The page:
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Disclosure or deception? New UFO Pentagon office divides believers

The U.S. government hasn't comprehensively studied UFOs in decades — but not all ufologists are excited about a new Pentagon investigative office.
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WASHINGTON — The U.S. government is finally getting back into the UFO business.

And depending on which UFO believer you ask, it's either a historic step forward to getting to the bottom of conspiracies or a ploy to regain control of the narrative — and possibly even prepare for interplanetary war.

The establishment of a new office, signed into law just before New Year's, to study “unidentified aerial phenomenon” has divided the loose community of activists, researchers and pseudo scientists who hunt for proof that we are not alone in the universe.

Some hail the legislation creating the new office, tucked into section 1683 of the massive National Defense Authorization Act, for bringing new resources, rigor and officialdom to the investigation of a phenomenon — and a potential national security threat — that has long been stigmatized in a way that makes it difficult to study.

“Our national security efforts rely on aerial supremacy and these phenomena present a challenge to our dominance,” said Sen. Kirsten Gillibrand, D-N.Y., who spearheaded the bipartisan measure. “The United States needs a coordinated effort to take control and understand whether these aerial phenomena belong to a foreign government or something else altogether.”

It’s been decades since Washington formally studied UFOs in any kind of comprehensive way, so one might expect the news would be cause for celebration among so-called ufologists.

But the movement has long believed the government is covering up the greatest secret in history, so many are having a hard time believing the feds want to do anything other than clamp down again after several years in which it became socially acceptable for former presidents and CIA directors to talk publicly about weird things they’d seen in the skies.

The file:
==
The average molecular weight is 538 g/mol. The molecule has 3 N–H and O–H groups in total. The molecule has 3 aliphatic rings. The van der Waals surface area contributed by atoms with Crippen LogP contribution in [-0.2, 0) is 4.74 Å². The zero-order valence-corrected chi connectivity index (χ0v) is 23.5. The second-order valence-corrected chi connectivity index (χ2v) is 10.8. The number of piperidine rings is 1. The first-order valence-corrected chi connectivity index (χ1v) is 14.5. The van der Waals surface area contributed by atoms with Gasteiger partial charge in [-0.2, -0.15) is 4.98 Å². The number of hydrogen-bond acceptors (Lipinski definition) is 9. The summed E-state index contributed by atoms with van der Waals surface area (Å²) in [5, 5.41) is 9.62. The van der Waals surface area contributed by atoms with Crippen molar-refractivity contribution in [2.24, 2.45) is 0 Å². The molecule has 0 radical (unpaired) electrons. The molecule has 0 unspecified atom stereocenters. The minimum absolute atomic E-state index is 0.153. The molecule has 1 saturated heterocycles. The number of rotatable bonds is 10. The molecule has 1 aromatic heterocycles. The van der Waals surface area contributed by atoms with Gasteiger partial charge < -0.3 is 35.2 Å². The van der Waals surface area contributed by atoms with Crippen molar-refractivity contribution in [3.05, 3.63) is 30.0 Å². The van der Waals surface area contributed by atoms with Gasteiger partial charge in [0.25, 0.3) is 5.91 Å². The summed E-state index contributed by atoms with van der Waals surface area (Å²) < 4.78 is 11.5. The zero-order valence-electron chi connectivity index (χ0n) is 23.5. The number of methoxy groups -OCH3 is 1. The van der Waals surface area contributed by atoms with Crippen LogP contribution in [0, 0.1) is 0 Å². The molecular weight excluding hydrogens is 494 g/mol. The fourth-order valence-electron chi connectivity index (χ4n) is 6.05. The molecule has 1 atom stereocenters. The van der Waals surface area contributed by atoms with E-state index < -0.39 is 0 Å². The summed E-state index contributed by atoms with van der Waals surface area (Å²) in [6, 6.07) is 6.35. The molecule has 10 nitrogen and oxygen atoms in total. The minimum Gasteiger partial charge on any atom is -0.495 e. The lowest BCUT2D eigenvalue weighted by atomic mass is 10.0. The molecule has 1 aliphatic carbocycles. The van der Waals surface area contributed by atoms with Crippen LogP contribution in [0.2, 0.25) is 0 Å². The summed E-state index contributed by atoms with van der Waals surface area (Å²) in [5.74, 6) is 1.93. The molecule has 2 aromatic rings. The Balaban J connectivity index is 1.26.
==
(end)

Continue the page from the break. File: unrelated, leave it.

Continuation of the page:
On social media and forums like AboveTopSecret, a hub of ufology and conspiracy theories, debates have raged about whether the new office represents the beginning of the end of the alleged cover-up or its revival.

“This is a subject with a provable history of secrecy, and anything that lacks a new openness about the information is subject to more, possibly inappropriate control,” said Ron James, a spokesperson for the Mutual UFO Network, which bills itself as “the oldest and largest UFO organization in the world.”

“We don't see that this means new resources will be dedicated to the matter. We believe that considerable resources have always been dedicated to the matter at some level inside deep government and industry,” James added.

Luis Elizondo and Christopher Mellon, the former government insiders who helped spark renewed interest in Unidentified Aerial Phenomena, or UAPs, as they are more commonly known now, by publicizing video from military aircraft, applauded Gillibrand’s amendment — but worry it was watered down before final passage and will be buried by the Pentagon.

In an op-ed in The Hill, Elizondo criticized the Pentagon’s decision to place the new UAP office inside the Office of the Under Secretary of Defense for Intelligence & Security, which he said is the “perfect place to put it” if “we want 70 more years of secrecy on this topic.”